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20 million to one – the FIFA eWorld Cup

Traditionally during the British summer months, sports other than football get to dominate the headlines through the game’s summer break.

Despite recent events in Russia lengthening last year’s football season, this weekend saw a number of non-football related events take the sporting headlines:

One other major event, however, was football related, as Saudi Arabia’s Mosaad ‘Msdossary’ Aldossary, was crowned winner of the 2018 Fifa eWorld Cup in London, securing himself a $250,000 prize as a result.

The rise of gaming and eSports has been covered in some detail on this blog. Yesterday’ event was yet further evidence of its exponential growth.

How many tournaments can claim a winner narrowed down from over 20 million entrants? This is how many entered this year’s tournament in November last year with Aldossary claiming victory at the Grand Final at the O2 in front of a crowd of hundreds.

That eSports is here to stay can be seen from the levels of participation and buy-in the event has received from key stakeholders including FIFA itself. Whilst a gaming World Cup of football has been in existence since 2004 it is only recently that FIFA and EA Sports, the game’s developers, have worked together.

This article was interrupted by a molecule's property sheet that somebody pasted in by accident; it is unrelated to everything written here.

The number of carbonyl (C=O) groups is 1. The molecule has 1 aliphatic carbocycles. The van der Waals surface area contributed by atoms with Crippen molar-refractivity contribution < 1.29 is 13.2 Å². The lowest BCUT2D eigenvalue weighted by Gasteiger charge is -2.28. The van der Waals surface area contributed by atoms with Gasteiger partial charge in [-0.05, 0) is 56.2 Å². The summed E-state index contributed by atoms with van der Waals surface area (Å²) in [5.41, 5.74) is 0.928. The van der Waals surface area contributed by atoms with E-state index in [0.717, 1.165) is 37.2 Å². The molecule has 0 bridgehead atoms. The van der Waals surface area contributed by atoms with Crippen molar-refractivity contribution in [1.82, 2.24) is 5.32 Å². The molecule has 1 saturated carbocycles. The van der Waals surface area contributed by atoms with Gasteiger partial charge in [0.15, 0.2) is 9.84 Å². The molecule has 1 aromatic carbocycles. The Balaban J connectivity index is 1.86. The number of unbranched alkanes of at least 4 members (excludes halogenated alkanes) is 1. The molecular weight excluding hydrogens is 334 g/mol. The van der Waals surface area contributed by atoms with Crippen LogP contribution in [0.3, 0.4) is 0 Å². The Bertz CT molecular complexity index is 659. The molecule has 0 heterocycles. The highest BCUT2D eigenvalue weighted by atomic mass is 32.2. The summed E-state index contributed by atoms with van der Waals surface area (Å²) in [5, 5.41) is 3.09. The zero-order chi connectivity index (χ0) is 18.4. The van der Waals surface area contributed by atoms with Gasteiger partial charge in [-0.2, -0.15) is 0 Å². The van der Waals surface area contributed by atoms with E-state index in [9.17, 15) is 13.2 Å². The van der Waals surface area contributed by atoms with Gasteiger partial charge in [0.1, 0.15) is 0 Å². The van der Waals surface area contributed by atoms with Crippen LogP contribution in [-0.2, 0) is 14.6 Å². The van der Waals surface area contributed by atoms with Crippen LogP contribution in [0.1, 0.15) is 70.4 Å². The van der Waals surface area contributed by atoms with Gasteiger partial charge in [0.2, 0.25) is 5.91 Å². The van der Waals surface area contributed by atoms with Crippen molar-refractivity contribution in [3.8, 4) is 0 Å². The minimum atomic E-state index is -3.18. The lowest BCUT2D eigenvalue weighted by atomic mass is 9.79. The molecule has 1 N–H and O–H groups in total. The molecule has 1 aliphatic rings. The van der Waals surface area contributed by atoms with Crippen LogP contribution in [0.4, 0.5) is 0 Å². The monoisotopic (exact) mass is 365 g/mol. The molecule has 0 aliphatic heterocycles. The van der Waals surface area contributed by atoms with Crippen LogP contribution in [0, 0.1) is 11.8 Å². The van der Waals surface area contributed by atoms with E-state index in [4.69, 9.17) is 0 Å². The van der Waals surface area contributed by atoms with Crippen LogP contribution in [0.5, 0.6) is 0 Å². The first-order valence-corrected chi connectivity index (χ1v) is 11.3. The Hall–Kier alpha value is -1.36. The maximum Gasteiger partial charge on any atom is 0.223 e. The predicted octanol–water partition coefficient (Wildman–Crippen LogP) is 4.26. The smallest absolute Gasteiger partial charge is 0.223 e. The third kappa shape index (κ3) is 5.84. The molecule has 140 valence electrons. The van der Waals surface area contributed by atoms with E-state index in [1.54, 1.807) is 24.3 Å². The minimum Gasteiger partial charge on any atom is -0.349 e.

As a result, there has been a significant increase in entrants, fan engagement and sports administration.

The high level of entrants can be attributed to the ease at which it is possible to compete. All one needs is access to a gaming account and you are away – the significantly increased prize money at stake adding yet further incentive. Coupled to this is the ease at which competitions can be watched with recent events revealing viewer figures of up to 160,000 concurrent online views.

In terms of sports administration, this year’s event saw the introduction of anti-doping controls for players in accordance with the WADA Code and FIFA’s Integrity Department monitoring pre-match and live betting markets across the globe.

Premier League football clubs have already seen the value in embracing eSports with Manchester City and West Ham both employing eSports players on a full-time basis although not always purely for football-related games.

This rise in popularity and recent announcements that it will become a medal sport at multi-sports events, such as the 2022 Asian Games, will only lead to yet further calls for eSports to be considered as an Olympic Sport.

Therein will lie its greatest battle.

© Copyright 2020 Squire Patton Boggs (US) LLPNational Law Review, Volume VIII, Number 218
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